- Anti-war, pro-open borders organization
- Accused the U.S. military of committing war crimes in Iraq
- Was a strong supporter of anti-war activist Cindy Sheehan
- Endorsed the characterization of Republicans who opposed illegal immigration as “xenophobes” and “well-fed racists”
- No longer active
Established in 2002, Action LA was a Los Angeles-based, self-described “people’s movement for justice” whose member activists sought to “help labor, immigrant, youth, environment and economic justice movements across the city and California.”
Working closely with World Can’t Wait, an organization founded by C. Clark Kissinger of the Revolutionary Communist Party, Action LA supported anti-war rallies and anti-George W. Bush demonstrations throughout California. Prominently featured at these events were placards that read, “Bush Step Down” and “Impeach Bush.” Among the anti-war icons whom Action LA most revered was Cindy Sheehan, the founder of Gold Star Families for Peace.
Action LA’s website was replete with allegations of U.S.-perpetrated war crimes and atrocities against the Iraqi people: “Massacres in Iraq,” read one boldfaced, representative headline in July 2004. The website also featured photographs showing scenes of the U.S. military’s alleged torture of Iraqi detainees at Abu Ghraib prison. In Action LA’s presentation, evil was exclusively the domain of the U.S. military and its commander-in-chief. Further, the Action LA website featured an “Iraq Body Count” display, showing the ever-escalating number of deaths caused by the war. The underlying premise was that every war-related death in Iraq was a moral tragedy resulting from an unnecessary and unjustifiable American invasion.
As a manifestation of its belief that the United States was to blame for most of the world’s international conflicts, Action LA endorsed a Peace Action-initiated program called Campaign for a New Foreign Policy, which exhorted America to finally “support human rights and democracy,” “reduce the threat from weapons of mass destruction,” and “cooperate with the world community.” Also endorsing this campaign were: the American Friends Service Committee; Code Pink; the American Arab Anti-Discrimination Committee; the Feminist Majority Foundation; Friends for a Non-Violent World; Iraq Action Coalition; the League of United Latin American Citizens; Military Families Speak Out, the NACCP; the National Organization for Women; the Nuclear Age Peace Foundation; Pax Christi USA; Physicians for Social Responsibility; the Service Employees International Union; United for Peace and Justice; Veterans for Peace; Witness for Peace; Women Against Military Madness; Women Against War; Women’s Action for New Directions; and the Women’s International League for Peace and Freedom.
Aggressively supporting open borders and expanded rights for illegal aliens, Action LA characterized all efforts to apprehend such lawbreakers as evidence of American racism and xenophobia; it candidly advocated amnesty for all illegal aliens, whom it generically called “immigrants”; and it endorsed “immigration reform leading towards a path of permanent status for immigrants here now and wider legal channels for those coming in the future.”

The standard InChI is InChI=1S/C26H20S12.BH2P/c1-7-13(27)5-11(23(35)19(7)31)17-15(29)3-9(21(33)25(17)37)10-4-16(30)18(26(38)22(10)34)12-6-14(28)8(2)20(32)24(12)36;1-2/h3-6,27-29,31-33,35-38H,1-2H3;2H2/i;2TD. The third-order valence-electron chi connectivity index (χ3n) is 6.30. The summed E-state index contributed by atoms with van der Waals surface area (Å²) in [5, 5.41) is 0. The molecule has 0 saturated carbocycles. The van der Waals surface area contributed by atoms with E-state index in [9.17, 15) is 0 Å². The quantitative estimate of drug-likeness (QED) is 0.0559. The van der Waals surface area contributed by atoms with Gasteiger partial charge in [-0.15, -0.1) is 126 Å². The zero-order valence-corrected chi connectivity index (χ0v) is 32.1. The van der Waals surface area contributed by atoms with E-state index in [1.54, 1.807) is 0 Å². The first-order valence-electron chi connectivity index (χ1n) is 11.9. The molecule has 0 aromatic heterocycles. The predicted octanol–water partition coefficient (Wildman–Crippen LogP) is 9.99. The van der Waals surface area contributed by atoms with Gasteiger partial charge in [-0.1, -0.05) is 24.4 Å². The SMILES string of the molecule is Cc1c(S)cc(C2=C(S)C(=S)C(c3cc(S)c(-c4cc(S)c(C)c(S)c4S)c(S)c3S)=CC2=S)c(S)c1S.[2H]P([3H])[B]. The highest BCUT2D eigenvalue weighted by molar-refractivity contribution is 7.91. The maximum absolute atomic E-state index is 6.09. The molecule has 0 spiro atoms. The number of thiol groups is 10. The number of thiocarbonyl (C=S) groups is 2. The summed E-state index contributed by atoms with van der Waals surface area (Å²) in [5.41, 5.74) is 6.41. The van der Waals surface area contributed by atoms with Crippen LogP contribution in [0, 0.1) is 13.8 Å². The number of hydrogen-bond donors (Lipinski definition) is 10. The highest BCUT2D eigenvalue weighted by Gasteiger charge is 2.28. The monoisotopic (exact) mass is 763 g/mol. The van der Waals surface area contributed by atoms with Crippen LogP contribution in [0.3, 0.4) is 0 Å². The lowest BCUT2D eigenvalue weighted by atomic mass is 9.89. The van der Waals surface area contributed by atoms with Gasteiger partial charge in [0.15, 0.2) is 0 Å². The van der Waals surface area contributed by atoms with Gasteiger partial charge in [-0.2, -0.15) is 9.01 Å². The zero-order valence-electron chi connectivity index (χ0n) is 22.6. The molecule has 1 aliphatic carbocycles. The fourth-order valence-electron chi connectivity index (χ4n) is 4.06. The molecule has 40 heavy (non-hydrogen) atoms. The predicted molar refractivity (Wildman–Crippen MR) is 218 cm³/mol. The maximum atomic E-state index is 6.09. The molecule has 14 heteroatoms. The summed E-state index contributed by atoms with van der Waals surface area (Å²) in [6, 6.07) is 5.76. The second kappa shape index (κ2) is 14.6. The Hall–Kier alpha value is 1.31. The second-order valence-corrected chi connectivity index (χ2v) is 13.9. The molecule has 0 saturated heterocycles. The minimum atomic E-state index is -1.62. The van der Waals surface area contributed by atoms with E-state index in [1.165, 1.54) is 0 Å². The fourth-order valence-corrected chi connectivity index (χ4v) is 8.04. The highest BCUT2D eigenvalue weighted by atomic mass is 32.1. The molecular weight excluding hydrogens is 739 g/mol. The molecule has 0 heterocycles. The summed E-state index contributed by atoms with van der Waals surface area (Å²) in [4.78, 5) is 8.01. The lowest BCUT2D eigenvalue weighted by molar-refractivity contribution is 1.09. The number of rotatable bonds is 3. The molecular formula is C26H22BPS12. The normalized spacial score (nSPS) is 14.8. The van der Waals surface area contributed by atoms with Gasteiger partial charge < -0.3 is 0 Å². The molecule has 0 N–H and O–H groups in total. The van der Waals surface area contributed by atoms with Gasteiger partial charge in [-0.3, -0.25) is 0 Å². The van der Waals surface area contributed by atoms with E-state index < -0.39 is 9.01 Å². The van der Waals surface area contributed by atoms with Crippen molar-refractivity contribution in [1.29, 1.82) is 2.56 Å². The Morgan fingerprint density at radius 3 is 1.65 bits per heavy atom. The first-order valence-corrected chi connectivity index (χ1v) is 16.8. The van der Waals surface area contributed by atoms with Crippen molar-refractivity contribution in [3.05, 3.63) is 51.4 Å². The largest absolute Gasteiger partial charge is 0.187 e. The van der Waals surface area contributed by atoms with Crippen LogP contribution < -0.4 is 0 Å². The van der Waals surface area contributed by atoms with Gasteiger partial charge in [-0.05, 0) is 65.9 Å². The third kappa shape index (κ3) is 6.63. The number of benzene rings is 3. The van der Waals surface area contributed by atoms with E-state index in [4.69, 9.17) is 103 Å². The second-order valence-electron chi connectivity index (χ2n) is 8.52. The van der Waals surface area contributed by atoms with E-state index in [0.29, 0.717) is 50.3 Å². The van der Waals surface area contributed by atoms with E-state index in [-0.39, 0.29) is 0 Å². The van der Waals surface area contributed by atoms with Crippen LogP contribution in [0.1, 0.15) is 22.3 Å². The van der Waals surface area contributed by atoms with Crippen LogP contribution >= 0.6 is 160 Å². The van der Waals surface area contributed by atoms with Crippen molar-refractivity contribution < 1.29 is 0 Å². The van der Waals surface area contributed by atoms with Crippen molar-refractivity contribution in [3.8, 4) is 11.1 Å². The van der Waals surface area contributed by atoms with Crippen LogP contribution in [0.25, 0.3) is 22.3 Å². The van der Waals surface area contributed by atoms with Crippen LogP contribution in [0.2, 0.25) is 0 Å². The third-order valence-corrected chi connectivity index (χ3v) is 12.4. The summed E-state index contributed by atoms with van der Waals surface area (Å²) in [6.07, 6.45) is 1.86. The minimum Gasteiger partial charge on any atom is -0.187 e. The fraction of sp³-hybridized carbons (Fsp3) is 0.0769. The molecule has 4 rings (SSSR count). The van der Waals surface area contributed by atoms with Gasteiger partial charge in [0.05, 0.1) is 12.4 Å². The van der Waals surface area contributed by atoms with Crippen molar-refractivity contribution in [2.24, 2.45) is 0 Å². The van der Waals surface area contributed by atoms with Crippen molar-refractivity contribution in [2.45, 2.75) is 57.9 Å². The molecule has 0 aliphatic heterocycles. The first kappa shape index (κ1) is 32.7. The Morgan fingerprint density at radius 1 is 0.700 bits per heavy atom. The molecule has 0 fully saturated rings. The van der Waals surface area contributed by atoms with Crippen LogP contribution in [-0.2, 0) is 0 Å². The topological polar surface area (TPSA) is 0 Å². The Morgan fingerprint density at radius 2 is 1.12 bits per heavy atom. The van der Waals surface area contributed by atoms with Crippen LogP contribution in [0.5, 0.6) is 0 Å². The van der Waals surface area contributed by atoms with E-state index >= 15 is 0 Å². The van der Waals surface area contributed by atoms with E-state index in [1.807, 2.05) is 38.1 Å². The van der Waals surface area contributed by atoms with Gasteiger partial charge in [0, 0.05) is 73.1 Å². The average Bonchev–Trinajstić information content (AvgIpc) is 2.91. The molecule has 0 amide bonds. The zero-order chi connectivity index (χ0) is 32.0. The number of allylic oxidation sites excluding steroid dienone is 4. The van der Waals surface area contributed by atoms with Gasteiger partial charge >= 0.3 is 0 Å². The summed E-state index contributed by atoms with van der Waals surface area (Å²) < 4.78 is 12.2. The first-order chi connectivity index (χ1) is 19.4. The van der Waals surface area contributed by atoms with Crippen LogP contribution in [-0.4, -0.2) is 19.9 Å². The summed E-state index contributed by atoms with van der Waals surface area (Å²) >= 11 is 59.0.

In 2002 Action LA endorsed the Market Workers Justice Campaign of the activist coalition Communities in Solidarity with Immigrant Workers. This initiative called for higher wages and better benefits for Korean and Latino immigrant workers, including those living illegally in the United States.
On June 15, 2004, Action LA posted an article condemning the Border Patrol for having “created a frightening environment for Latinos, by conducting arrests of suspected undocumented people, which always means brown people, regardless of status or country of birth.” The same piece advised readers who may have been “arrested recently by the U.S. Border Patrol,” to contact the Mexican American Legal Defense and Education Fund, which was “launching an investigation into the conduct of the Border Patrol during recent raids in Southern California.”
Amplifying its pro-open borders ideals, the Action LA website provided a link to a December 15, 2005 Pasadena Weekly editorial which said that America was a nation “formally created by a bunch of aging, rich white guys who owned slaves.” In particular, the piece excoriated Georgia Congressman Nathan Deal, who had recently authored House Resolution 698, which sought to terminate the practice of conferring automatic citizenship on the American-born children of illegal aliens. Characterizing Deal and his Republican allies as “America’s real enemies,” “xenophobes,” and “well-fed racists,” the editorial advised Deal: “Rather than change the Constitution for your own racist motives, start your own party and call it what it really is, the Nazi Party, or the Klan Party …”
In January 2006, Action LA presented to the Los Angeles City Council a petition opposing a House of Representatives bill endorsing the felony prosecution of illegal aliens and the authorization of local police to enforce immigration laws. Predicting that such measures would create “unsafe conditions for all Angelinos,” Action LA instead sought to prohibit police officers from “questioning, detaining, or interrogating persons solely because of suspected undocumented immigration status.”
Action LA is no longer an active organization.